Over centuries, the holiday lost its original meaning, and the clay whistles turned into true works of art. Languid ladies with umbrellas, ruddy Hussars, riders on fancy horses, goats playing balalaikas… these and many other clay figures, and are now well-known, not only in Russia, but throughout the world. However, by the early 20th century, Dymkovo nearly disappeared from the artistic map of Russia.

Nadezhda Menchikova, the manager of a Dymkovo craft artel, told VOR, “By a miracle, the craft survived. The whole fate of the craft was in the hands of Anna Mezrina. At the beginning of the 20th century, only this old woman kept alive the art of sculpting Dymkovo figures. She didn’t even have her own house. She lived in the bath-house, owned by one of the richest merchants of the city. One morning, she went out with her cats in the sun, sat on a bench, and began to sculpt. The future artist Aleksei Denshin ran across her, he was then 16-years-old. Every day, he crossed the Vyatka River by boat, sat next to her, and wrote down everything that Anna said concerning the composition of the figures. He made sketches, and, after a while, he released home-produced albums with texts and illustrations describing the colourful hand-made figures”.

Only through these improvised albums did the story of the unique Dymkovo figures pass throughout Russia. However, it took almost another hundred years for true professionals of the craft to appear in Kirov. Olga Golovina became attracted to this challenging craft in 1988. An artist by training, she became interested in the patterns on the clay figurines and began to study them. Gradually, she began to make them herself. Today, she can’t imagine life without having her hands in clay. Her amazing figures are in museums and private collections, not only in Russia, but also in the USA and Germany. She said, “Before you sculpt, you need to feel the mood of the clay. This will determine if it will successfully take on the essence of the figure. Clay has a very whimsical nature; you must necessarily consider that. One day, I was with a blind lady. In the evening, I watched her shape a figure with her hands. To myself, I thought, ‘What you did, well, I’m going to have to break it in the morning. I’m going to have to break it and glue it back together again right’. Well, the next day came; I saw that her hands moulded the figure as it should be. I didn’t have to break anything”.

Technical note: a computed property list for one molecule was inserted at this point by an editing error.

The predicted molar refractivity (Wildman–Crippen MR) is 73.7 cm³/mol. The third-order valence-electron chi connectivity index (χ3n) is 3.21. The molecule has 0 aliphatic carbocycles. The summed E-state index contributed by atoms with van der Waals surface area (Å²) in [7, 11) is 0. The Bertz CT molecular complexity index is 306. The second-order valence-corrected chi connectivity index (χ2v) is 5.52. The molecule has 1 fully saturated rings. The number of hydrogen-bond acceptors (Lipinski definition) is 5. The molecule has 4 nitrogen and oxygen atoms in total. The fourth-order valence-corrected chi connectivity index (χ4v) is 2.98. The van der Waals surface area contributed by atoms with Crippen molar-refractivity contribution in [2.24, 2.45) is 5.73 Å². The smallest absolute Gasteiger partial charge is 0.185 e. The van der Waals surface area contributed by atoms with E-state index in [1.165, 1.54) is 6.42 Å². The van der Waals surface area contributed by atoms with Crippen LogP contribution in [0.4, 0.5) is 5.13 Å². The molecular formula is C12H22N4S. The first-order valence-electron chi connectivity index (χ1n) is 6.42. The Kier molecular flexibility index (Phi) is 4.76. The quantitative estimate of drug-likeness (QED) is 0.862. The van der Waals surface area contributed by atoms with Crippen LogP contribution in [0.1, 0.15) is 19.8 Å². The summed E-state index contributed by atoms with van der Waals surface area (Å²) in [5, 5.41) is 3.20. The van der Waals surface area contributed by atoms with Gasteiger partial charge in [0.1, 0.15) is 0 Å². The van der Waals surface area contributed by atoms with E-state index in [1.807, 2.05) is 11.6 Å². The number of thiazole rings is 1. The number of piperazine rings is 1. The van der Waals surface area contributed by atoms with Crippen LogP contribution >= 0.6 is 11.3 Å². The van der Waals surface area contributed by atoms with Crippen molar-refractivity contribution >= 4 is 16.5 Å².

Today, Olga leads master classes on the art of clay sculpting. She holds classes for children and adults in a small room of the Museum of Applied Art. However, at present, her class doesn’t have a permanent venue. With an eye to the future, the Museum administration decided to recruit a whole class to teach students the art of moulding Dymkovo figures. However, in order to become an expert and master of this ancient craft, you must pass serious tests. You must be able to feel the clay, have a good understanding of colours, and be able to draw. Yet, the main condition is that you must be female and live in Kirov. In fact, according to ancient tradition, only girls who were born on the banks of the Vyatka River could sculpt in clay and paint whimsical figurines and children’s whistles.

 25 May 2012

Milena Faustova

Voice of Russia World Service


Editor’s Note:

The art of the Dymkovo figurine survived because of support from the Soviet state. This was not an isolated case… many folk arts survive today because they had state sponsorship in Soviet days. This is in marked contrast to “capitalist” societies that were quick to smash under “old” crafts to make way for their “Brave New World“. Oddly enough, the SOCIALISTS were (and are) the “conservatives”, and the rightwingers were (and are) the ” tear-it-down radicals”… fancy that…